If you’re new to the feedback game, I strongly suggest you get at least five friends and/or family members you can trust to read your entire manuscript with the ultimate intent to give you constructive criticism on how to improve. (Note: Some people prefer complete strangers to give them constructive criticism, but it’s ultimately your call. Just keep in mind that it can be much harder to get someone to read your work for free when you don’t know the person at all. Be prepared to pay them a suitable rate.)

The reason for beta readers is two-fold: 1) it’ll help you see where you need to work on your writing even before a consultant gets to it, and 2) it’ll help you learn how to take criticism on the chin. Learning how to take criticism is particularly important to your editorial arsenal, for no consultant worth their salt is going to just pat you on the head. Learn how to get excited about the idea of massive editorial changes! This stuff’s fun!


Try to put your entire manuscript through the ringer at least twice before starting to seek paid consultation. Rip it apart. Show it no mercy. If there’s something you love in your work, kill it just for the sake of killing it. Practice cutting away every part of your story you can while still keeping a basic, coherent storyline. And once you and your manuscript are both crying, start to build it back up into something you feel works. Don’t be afraid to experiment! There’s really nothing to lose.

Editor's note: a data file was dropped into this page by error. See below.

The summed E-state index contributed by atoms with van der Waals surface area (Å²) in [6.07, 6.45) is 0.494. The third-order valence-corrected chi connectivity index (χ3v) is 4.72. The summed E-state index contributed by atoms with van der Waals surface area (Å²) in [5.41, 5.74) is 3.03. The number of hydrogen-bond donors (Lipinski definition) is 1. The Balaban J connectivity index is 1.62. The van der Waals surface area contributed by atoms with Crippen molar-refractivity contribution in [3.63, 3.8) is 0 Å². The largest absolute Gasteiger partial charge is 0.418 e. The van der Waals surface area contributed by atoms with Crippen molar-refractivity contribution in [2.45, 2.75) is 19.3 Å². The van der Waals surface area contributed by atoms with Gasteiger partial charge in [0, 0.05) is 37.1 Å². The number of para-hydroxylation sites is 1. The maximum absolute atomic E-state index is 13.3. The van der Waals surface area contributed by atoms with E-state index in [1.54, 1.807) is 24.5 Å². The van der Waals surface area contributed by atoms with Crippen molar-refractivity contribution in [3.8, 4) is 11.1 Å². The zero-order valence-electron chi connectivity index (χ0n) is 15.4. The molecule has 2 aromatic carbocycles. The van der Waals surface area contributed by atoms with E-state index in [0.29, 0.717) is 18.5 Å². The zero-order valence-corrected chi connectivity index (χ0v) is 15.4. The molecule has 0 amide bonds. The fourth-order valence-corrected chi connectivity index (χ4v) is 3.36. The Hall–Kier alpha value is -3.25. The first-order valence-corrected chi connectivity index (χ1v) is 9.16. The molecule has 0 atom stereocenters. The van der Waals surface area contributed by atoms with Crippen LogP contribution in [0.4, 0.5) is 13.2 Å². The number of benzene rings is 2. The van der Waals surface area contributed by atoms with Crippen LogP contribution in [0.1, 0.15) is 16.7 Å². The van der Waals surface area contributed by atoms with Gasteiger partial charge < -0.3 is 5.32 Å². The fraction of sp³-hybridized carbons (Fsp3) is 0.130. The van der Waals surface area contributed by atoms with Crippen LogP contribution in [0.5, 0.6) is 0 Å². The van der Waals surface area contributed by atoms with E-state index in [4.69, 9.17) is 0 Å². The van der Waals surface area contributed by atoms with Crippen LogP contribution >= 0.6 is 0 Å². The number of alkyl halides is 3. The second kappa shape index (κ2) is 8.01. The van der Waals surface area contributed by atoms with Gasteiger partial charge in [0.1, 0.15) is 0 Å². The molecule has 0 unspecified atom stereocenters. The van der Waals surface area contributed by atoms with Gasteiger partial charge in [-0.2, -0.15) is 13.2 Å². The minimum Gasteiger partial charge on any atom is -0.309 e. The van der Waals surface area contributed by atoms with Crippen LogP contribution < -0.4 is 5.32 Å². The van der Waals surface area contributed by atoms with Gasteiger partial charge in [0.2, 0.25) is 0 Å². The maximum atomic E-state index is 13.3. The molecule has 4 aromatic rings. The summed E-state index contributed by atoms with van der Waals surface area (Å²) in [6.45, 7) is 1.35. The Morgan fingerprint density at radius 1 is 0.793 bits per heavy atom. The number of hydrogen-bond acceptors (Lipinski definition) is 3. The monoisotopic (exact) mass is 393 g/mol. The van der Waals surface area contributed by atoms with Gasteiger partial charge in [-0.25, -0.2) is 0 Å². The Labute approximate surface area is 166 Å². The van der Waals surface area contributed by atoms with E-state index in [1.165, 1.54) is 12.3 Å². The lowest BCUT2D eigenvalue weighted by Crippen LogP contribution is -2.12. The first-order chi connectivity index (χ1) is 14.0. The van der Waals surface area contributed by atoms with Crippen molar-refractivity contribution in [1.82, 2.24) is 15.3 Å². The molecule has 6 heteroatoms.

While it’s awesome you successfully completed NaNoWriMo, that doesn’t mean you can (or, at least, you shouldn’t) call it a day and send your work over to a consultant. While I’m happy to consult on manuscripts at any level of preparedness, please know you’re going to be forking over way more cash in the long run for a polished draft than if you’d started polishing it on your own.